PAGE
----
You can love God with all your heart, soul, mind and strength — and still value reason and science. Take a hint from Galileo, Newton, Boyle, Kepler. You get into trouble when you love your own ability to reason God out of your life. God gave you that ability to eat of the tree of the knowledge of good and evil, and He clearly told you not to eat of it.

            Go ahead and hate God because He made you free to choose to do the wrong thing — I certainly can’t stop you, and I know not everyone will be saved. If you insist on going to the outer darkness — where you will finally understand and accept your just punishment for hating your Lord — that’s exactly what He’ll grant you. With God, you get exactly what you ask for.

  • Keulan

    One of the most ridiculous claims I’ve heard from Christians is the claim that the Bible is inerrant. Anyone who’s ever bothered to read it knows the Bible is full of contradictions.

    • http://brucegerencser.net/ Bruce Gerencser

      That’s why billions of dollars are spent on maintaining Bible colleges and seminaries and training ministerial students. These students learn how to make a square peg fit in a round hole. They take hermeneutics, a class that teaches them how to properly interpret the Bible (make it say what your sect wants it to say). These young men of God learn how to “harmonize” the plethora of internal contradictions found in the Bible. Once trained, they can confidently stand before their congregations and profess that the Bible is a supernatural text inspired by God; and that every word between Genesis 1:1 and Revelation 22:21 is the very words of God.

  • ctcss

    ** Editor’s Question: What examples do you have of clergy of any persuasion using scripture to make specious arguments? **

    Linda, I’m a little disappointed that you are using this as a question. It seems to focus entirely on the notion that specious arguments are all that are to be expected in religion. Why not broaden it to include non-specious arguments, at least as to how a thoughtful teacher may approach the Bible in the attempt to convey something about the area of thought the narratives in the Bible are likely focusing on?

    Bible inerrancy is often thought of as Bibliolatry, since it appears to suggest that followers blindly worship the book rather than making the effort to grow closer in thought and action to God as a way to understand more about God. So, picking on people who approach the Bible in an inerrant or literalist manner (whether as pastors or parishioners) is going after the low hanging fruit, at least IMO.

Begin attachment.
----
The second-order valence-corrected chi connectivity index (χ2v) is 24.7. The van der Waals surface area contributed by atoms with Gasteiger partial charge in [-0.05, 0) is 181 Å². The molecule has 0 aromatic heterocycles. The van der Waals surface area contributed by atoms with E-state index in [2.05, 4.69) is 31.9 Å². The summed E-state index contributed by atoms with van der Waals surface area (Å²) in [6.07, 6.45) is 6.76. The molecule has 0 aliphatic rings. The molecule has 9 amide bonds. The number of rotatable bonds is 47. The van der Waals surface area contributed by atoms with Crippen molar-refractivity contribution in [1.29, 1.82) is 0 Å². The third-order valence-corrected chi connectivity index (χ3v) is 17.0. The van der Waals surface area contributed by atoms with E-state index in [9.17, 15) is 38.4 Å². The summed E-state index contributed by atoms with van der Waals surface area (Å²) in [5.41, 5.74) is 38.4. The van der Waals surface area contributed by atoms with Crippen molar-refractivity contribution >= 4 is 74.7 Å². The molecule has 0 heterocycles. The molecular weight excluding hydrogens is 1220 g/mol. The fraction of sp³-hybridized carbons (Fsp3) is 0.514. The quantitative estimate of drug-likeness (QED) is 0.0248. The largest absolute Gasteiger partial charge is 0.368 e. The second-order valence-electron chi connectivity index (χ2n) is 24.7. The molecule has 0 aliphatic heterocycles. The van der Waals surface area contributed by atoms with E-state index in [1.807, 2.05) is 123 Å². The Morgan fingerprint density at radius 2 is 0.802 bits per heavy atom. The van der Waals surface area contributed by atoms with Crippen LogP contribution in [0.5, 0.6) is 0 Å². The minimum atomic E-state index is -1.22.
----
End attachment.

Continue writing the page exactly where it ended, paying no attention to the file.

Anyone can critique something being rather shallowly or poorly done because the target in question is so broad. But isn’t that also likely to be a rather ironic undertaking since doing so uses rather low-level thinking (that is, idling one’s brain by going after the easy-to-spot low hanging fruit) in order to criticize another person’s low level-thinking on a subject?

    IMO religion is rather non-trivial when approached in a more serious and thoughtful manner because it demands a lot of any student trying to earnestly wrestle with the subject (and hopefully to be transformed in a positive manner by the effort), rather than just blindly accepting someone else’s thoughts on the matter. It would be refreshing, once in a while, to hear something about more serious approaches to the subject of religion on your blog. I know that there are more types of believing religious thinkers out there than just evangelicals, fundamentalists, and dogmatists (ex or current). So why not occasionally invite one of the deeper thinking believing types to politely, respectfully, kindly, and non-judgmentally hold forth?

    Bruce’s post was perfectly fine (and he is a nice guy), but he was really just pointing out why a shallower approach to the Bible isn’t very logical or useful. But I am quite certain that there lots of religious thinkers out who also consider such a shallow approach to be lacking. And even though he hinted that Progressives engage in specious arguments as well, he didn’t even mention anything about their approaches in his post, although he finally touched upon it in his reply to Mark. But I am still not sure if Bruce thinks that all varieties of religious believers are engaging in specious thinking about the Bible, or just the ones who have a literalist bent to them?

    Any thoughts about any of this? (You too, Bruce.)

    • Linda_LaScola

      I asked the question based on the subject of Bruce’s essay.

      This is a blog by and about non-believing clergy. As a group, they are aware of the various points of view about the Bible, having studied it and taught it. They have chosen to reject religion.

      People who looking for the points of view of various types of believing clergy can read any one of the many Patheos blogs written by believing clergy or other dedicated Christians or they can read some of the many books on Christian apologetics that have been written over the centuries.

      • http://brucegerencser.net/ Bruce Gerencser